There was a piece of pancake stuck in my tooth. Wedged between my canine. I was picking it at it and staring out the window at the Calypso. There was no one in the restaurant. Matthew and Roy were playing chess at the counter. Delaney was watching them and asking Matt questions. I frowned: she’d done this before, during one of the other twelve times they split up. She’d suddenly lose all knowledge of chess despite everyone teaching her at least twice. We kept a tally of wins on the bulletin board next to the schedule. She wasn’t even the worst player.
Matt said I tended to drift off into space while playing.
I listened to their murmurs of chess-talk while I watched a man run across the gas station parking lot, his arms windmilling in panic. Something roared in the distance, and a moment later, a long semi-truck squealed into view, turning sharply into the Calypso driveway, its 18 wheels screaming against the pavement, the trailer hitch swinging dangerously close to the gas pumps, but missing barely as it chased after the man.
I wondered why he didn’t change angles instead of running straight.
One of the man’s shoes fell off as he ran, forcing him into a hobbling-skip-run.
The truck recovered from its wild turn and gathered speed, uttering a great, gasping sigh as it changed gears and crossed the lot, the dented front end looking feral and ancient under the lights.
The man was running towards us, trying to reach the diner. As he got closer, I saw that he was wearing a trucker cap and a mechanic’s jumpsuit.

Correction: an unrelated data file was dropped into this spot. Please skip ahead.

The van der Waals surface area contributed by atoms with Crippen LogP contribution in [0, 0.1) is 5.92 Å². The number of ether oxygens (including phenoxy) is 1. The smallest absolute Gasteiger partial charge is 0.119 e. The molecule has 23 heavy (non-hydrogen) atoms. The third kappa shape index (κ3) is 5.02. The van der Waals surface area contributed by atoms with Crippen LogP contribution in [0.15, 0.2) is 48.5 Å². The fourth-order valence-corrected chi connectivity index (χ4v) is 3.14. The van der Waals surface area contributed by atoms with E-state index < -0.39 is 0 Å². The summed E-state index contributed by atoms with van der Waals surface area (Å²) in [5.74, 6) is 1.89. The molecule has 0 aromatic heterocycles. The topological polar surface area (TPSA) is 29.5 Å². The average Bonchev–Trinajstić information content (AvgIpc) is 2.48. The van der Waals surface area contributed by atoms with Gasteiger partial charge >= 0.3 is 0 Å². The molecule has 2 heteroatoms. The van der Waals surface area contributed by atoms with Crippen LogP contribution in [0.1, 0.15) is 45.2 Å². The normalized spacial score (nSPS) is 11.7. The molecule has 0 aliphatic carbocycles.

I also saw that he was not going to make it. He had about a half a football field’s length to go and the truck was closing.
He realised it too, because he froze and turned around. I watched him shift his weight back and forth on each foot, ready to try and dive around the truck. Move too soon, the truck adjusts. Move too late, well, semis turn humans into Playdoh.
The truck saw his challenge and roared with glee, closing the gap in seconds. The man coiled his legs and dove to the right, the headlights of the truck flooding the diner windows, making everyone look up. Shadows danced aross the counters and tables, and the noise made the windows rattled in their frames.
For a second, it seemed like he made it. He cleared the truck easily, dropping into a clumsy dive and roll, the truck passing a few feet to his left. The truck whined and hit is brakes, skidding to a halt right by the Calypso entrance.
The man scrambled to his feet and started to run again.
The truck snorted, one of those exhaust releases. A slim, black-purple tentacle, the thickness of a telephone pole, shot out from the engine block. It snaked out and caught his bare ankle; I saw dozens of smaller, extension-cord thick tendrils leaping out and crawling up his calf.
Another tentacle sprang out and wandered over to help. It caught the man by the head, and together the twin arms pulled their victim to the grill of the truck. I waited for a mouth to open, teeth to appear, but nothing did.
It simply began smashing the wiggling man against the jail-like bars of the grill, over and over, until he stopped thrashing and became limp. A red smear like spaghetti-Os that exploded in the microwave dripped from the metal. It liquified him with further bashing, until he was gone.
Then it snorted again. A piercing beep-beep sound echoed as it backed up, and soon it drove away. It seemed cheerful to me.
The employees of the Calypso Gas and Chew watched this with interest. It was like seeing a deer, or an eagle; a communal respect for nature at work.
“What do we do?” I asked.
Matt was already picking up the phone that was near the register. “Oh you haven’t seen one yet? We get trucks that go feral from time to time. We call in pest control, they take care of it.”
He dialled a number and spoke briefly to someone.
I looked back out the window and watched Lee the gas station employee picking up the shoe the man had lost.